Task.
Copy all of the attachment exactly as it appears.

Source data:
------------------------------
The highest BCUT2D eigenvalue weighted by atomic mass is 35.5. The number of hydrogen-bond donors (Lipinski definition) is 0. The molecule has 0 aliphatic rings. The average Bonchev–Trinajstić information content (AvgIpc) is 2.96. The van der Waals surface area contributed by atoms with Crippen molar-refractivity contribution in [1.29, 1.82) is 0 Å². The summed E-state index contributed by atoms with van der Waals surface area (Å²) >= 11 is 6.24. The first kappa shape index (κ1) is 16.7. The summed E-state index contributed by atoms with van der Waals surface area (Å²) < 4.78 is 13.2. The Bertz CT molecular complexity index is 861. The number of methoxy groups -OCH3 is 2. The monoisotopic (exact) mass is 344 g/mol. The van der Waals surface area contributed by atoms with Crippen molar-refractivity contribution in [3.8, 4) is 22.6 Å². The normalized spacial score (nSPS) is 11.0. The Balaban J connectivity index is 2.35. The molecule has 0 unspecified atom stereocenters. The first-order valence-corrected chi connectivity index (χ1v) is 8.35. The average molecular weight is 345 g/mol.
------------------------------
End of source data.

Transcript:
The highest BCUT2D eigenvalue weighted by atomic mass is 35.5. The number of hydrogen-bond donors (Lipinski definition) is 0. The molecule has 0 aliphatic rings. The average Bonchev–Trinajstić information content (AvgIpc) is 2.96. The van der Waals surface area contributed by atoms with Crippen molar-refractivity contribution in [1.29, 1.82) is 0 Å². The summed E-state index contributed by atoms with van der Waals surface area (Å²) >= 11 is 6.24. The first kappa shape index (κ1) is 16.7. The summed E-state index contributed by atoms with van der Waals surface area (Å²) < 4.78 is 13.2. The Bertz CT molecular complexity index is 861. The number of methoxy groups -OCH3 is 2. The monoisotopic (exact) mass is 344 g/mol. The van der Waals surface area contributed by atoms with Crippen molar-refractivity contribution in [3.8, 4) is 22.6 Å². The normalized spacial score (nSPS) is 11.0. The Balaban J connectivity index is 2.35. The molecule has 0 unspecified atom stereocenters. The first-order valence-corrected chi connectivity index (χ1v) is 8.35. The average molecular weight is 345 g/mol.